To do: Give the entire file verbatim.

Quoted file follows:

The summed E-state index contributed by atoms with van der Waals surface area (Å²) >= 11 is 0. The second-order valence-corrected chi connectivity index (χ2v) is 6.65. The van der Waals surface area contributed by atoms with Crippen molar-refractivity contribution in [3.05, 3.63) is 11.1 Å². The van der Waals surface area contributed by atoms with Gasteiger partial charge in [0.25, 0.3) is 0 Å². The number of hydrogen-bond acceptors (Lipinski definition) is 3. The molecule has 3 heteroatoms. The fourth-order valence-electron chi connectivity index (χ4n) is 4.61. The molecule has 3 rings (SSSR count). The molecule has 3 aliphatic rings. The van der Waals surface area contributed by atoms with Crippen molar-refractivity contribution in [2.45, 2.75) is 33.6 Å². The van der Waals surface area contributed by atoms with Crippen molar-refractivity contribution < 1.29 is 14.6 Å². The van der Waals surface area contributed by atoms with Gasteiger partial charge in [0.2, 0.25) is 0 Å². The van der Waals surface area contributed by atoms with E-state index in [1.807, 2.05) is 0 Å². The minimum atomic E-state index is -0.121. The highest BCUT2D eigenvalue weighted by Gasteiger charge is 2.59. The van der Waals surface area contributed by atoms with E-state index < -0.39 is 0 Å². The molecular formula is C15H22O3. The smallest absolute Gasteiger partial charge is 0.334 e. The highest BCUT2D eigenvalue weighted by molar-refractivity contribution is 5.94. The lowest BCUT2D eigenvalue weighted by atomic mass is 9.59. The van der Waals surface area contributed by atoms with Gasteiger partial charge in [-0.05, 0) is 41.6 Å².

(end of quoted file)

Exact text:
The summed E-state index contributed by atoms with van der Waals surface area (Å²) >= 11 is 0. The second-order valence-corrected chi connectivity index (χ2v) is 6.65. The van der Waals surface area contributed by atoms with Crippen molar-refractivity contribution in [3.05, 3.63) is 11.1 Å². The van der Waals surface area contributed by atoms with Gasteiger partial charge in [0.25, 0.3) is 0 Å². The number of hydrogen-bond acceptors (Lipinski definition) is 3. The molecule has 3 heteroatoms. The fourth-order valence-electron chi connectivity index (χ4n) is 4.61. The molecule has 3 rings (SSSR count). The molecule has 3 aliphatic rings. The van der Waals surface area contributed by atoms with Crippen molar-refractivity contribution in [2.45, 2.75) is 33.6 Å². The van der Waals surface area contributed by atoms with Crippen molar-refractivity contribution < 1.29 is 14.6 Å². The van der Waals surface area contributed by atoms with Gasteiger partial charge in [0.2, 0.25) is 0 Å². The van der Waals surface area contributed by atoms with E-state index in [1.807, 2.05) is 0 Å². The minimum atomic E-state index is -0.121. The highest BCUT2D eigenvalue weighted by Gasteiger charge is 2.59. The van der Waals surface area contributed by atoms with E-state index < -0.39 is 0 Å². The molecular formula is C15H22O3. The smallest absolute Gasteiger partial charge is 0.334 e. The highest BCUT2D eigenvalue weighted by molar-refractivity contribution is 5.94. The lowest BCUT2D eigenvalue weighted by atomic mass is 9.59. The van der Waals surface area contributed by atoms with Gasteiger partial charge in [-0.05, 0) is 41.6 Å².